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Which is the best way to Control Visibility?

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    Which is the best way to Control Visibility?

    As i had mentioned in the Title Which is the best way to Control Visibility?
    Is it the View Template or Worksets or Hybrid combination of both, this question arise to me as few BIM Managers says we should Control Visibility only by View Templates, but few others say it should only done by Worksets.

    Friends Help me out on this.

    #2
    Originally posted by amarkrish108 View Post
    As i had mentioned in the Title Which is the best way to Control Visibility?
    Is it the View Template or Worksets or Hybrid combination of both, this question arise to me as few BIM Managers says we should Control Visibility only by View Templates, but few others say it should only done by Worksets.

    Friends Help me out on this.
    Some here will tell you worksets are not the answer. I have always kept this mantra until now. In the last year I have been working on much larger projects than previously and I'm now working on multiple highrise towers on a single site. I still haven't figured it out 100% but currently I'm using a combination of VT's and worksets. Although I must admit the worksets are a per view thing still. We have a full ID team here too so that always makes it more complicated.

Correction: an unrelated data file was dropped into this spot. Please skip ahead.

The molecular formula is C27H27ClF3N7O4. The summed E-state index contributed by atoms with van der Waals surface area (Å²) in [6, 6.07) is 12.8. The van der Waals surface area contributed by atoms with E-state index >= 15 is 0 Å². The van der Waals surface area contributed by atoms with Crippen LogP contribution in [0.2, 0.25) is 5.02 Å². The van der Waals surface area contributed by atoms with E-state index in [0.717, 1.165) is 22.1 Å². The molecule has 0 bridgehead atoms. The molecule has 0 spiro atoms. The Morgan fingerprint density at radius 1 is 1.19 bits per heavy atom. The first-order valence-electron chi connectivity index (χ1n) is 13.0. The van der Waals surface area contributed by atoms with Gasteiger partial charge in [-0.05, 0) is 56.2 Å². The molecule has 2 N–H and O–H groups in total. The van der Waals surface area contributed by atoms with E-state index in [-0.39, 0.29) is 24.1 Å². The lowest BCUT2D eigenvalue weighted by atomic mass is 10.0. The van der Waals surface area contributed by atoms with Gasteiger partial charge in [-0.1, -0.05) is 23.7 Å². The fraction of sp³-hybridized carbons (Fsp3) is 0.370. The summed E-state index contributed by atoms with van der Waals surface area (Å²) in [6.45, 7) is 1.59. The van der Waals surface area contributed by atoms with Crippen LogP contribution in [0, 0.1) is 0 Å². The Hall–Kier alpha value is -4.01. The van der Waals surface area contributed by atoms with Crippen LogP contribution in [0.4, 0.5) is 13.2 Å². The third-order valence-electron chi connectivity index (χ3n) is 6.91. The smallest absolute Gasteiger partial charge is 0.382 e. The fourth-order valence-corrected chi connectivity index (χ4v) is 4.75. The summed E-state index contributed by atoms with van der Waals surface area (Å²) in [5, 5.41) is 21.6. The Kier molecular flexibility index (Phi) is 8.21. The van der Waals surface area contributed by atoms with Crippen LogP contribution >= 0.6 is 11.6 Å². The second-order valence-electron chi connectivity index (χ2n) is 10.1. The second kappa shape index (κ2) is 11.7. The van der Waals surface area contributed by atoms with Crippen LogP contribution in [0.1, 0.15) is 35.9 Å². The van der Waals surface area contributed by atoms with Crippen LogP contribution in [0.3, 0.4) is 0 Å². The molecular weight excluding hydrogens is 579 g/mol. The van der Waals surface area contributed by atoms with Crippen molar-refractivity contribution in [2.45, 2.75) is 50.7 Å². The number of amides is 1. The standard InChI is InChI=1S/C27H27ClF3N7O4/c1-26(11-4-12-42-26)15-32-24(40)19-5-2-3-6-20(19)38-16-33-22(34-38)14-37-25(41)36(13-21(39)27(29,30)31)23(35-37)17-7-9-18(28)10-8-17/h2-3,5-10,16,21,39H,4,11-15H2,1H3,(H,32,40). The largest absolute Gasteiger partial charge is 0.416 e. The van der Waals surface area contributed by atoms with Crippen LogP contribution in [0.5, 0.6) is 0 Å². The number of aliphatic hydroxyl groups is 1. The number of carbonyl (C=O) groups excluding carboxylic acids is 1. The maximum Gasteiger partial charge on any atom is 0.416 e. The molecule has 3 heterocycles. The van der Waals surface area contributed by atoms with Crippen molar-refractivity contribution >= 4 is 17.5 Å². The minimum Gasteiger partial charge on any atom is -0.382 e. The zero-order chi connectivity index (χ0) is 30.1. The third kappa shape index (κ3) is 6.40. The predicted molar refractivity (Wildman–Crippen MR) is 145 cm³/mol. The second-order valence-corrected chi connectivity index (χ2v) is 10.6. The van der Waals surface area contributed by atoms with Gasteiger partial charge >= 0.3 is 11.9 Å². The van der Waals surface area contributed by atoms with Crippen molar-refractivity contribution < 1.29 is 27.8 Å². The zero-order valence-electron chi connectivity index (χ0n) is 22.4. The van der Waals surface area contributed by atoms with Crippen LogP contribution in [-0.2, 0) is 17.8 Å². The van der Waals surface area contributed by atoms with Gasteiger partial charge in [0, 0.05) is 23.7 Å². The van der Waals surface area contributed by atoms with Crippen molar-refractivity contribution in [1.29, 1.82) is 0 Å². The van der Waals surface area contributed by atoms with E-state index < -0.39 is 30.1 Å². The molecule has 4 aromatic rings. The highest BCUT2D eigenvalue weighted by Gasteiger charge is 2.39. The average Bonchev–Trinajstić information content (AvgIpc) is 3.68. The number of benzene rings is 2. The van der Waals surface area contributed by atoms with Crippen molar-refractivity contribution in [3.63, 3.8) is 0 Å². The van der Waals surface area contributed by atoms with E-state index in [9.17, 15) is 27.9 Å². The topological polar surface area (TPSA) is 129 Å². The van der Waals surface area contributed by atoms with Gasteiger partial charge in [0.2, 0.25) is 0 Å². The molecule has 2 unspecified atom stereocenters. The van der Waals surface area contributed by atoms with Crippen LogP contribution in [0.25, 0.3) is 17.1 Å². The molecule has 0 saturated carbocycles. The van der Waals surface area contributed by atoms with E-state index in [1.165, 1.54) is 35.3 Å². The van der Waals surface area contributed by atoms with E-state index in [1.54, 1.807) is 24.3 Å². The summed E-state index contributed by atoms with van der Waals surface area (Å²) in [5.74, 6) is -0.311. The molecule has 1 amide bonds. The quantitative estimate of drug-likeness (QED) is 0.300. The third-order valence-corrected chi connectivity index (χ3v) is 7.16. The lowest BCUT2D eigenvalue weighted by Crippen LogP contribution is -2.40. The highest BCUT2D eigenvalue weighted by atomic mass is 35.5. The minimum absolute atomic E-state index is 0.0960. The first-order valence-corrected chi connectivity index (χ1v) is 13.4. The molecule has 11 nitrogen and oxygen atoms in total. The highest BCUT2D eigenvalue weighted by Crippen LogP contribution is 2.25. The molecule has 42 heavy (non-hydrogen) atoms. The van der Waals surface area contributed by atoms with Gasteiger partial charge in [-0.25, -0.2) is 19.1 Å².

Worksets turned off help daily workflows, everything needs to nbe on for printing anyway, so for me it's still VT's first, by category and filters, always. View templates are the best Revit invention. Ever.
    Last edited by elton williams; December 13, 2016, 10:37 AM.
    There are no stupid questions, only stupid people

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      #3
      My comments are always with an MEP mindset. The simple answer to this is both. If you can use a Workset for on/off visibility, then do it. But don't use them simply for on/off reasons alone.

      -TZ
      Tannar Z. Frampton ™
      Frampton & Associates, Inc.

      Comment


        #4
        Because of some of the things mentioned in Eltons post- and in the original post- i want to clarify a couple of things:

        1. Unloading Worksets- This is the practice of opening the WORKSETS dialogue (not the VG: Worksets dialogue) and UNLOADING the worksets, so they are set to Closed/Not Opened. This means the worksets are currently not visible in ANY view, for the current user. As far as the computer is concerned, those worksets "arent there."

        2. Setting worksets to not visible by default in all views- This is the practice of opening the WORKSETS dialogue (not the VG; Worksets dialogue) and setting the Workset to not be visible, by default, in all views. In this case the worksets DO exist (as far as the computer is concerned) but BY DEFAULT the worksets setting in VG:Worksets is "not visible (by default)" which means the workset does not show up in a view unless told to do otherwise.